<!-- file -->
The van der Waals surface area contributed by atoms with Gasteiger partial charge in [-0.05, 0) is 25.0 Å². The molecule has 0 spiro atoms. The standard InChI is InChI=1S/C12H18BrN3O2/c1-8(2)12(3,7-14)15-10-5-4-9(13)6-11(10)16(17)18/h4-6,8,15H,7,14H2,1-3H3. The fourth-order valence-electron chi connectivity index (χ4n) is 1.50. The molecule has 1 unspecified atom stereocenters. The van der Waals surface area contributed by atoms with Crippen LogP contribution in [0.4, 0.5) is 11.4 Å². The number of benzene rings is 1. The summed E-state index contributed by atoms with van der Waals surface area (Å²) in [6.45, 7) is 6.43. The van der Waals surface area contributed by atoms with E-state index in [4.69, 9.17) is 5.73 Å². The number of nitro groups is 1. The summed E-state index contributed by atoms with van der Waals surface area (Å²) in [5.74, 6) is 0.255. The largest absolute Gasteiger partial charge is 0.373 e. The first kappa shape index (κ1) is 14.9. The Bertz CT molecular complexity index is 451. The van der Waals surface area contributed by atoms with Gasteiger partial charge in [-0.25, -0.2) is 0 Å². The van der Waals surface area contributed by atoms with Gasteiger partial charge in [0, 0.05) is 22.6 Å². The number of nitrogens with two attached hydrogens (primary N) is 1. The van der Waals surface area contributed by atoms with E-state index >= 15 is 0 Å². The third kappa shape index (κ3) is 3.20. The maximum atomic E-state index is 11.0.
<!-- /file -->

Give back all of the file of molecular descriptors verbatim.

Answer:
The van der Waals surface area contributed by atoms with Gasteiger partial charge in [-0.05, 0) is 25.0 Å². The molecule has 0 spiro atoms. The standard InChI is InChI=1S/C12H18BrN3O2/c1-8(2)12(3,7-14)15-10-5-4-9(13)6-11(10)16(17)18/h4-6,8,15H,7,14H2,1-3H3. The fourth-order valence-electron chi connectivity index (χ4n) is 1.50. The molecule has 1 unspecified atom stereocenters. The van der Waals surface area contributed by atoms with Crippen LogP contribution in [0.4, 0.5) is 11.4 Å². The number of benzene rings is 1. The summed E-state index contributed by atoms with van der Waals surface area (Å²) in [6.45, 7) is 6.43. The van der Waals surface area contributed by atoms with E-state index in [4.69, 9.17) is 5.73 Å². The number of nitro groups is 1. The summed E-state index contributed by atoms with van der Waals surface area (Å²) in [5.74, 6) is 0.255. The largest absolute Gasteiger partial charge is 0.373 e. The first kappa shape index (κ1) is 14.9. The Bertz CT molecular complexity index is 451. The van der Waals surface area contributed by atoms with Gasteiger partial charge in [-0.25, -0.2) is 0 Å². The van der Waals surface area contributed by atoms with Gasteiger partial charge in [0, 0.05) is 22.6 Å². The number of nitrogens with two attached hydrogens (primary N) is 1. The van der Waals surface area contributed by atoms with E-state index >= 15 is 0 Å². The third kappa shape index (κ3) is 3.20. The maximum atomic E-state index is 11.0.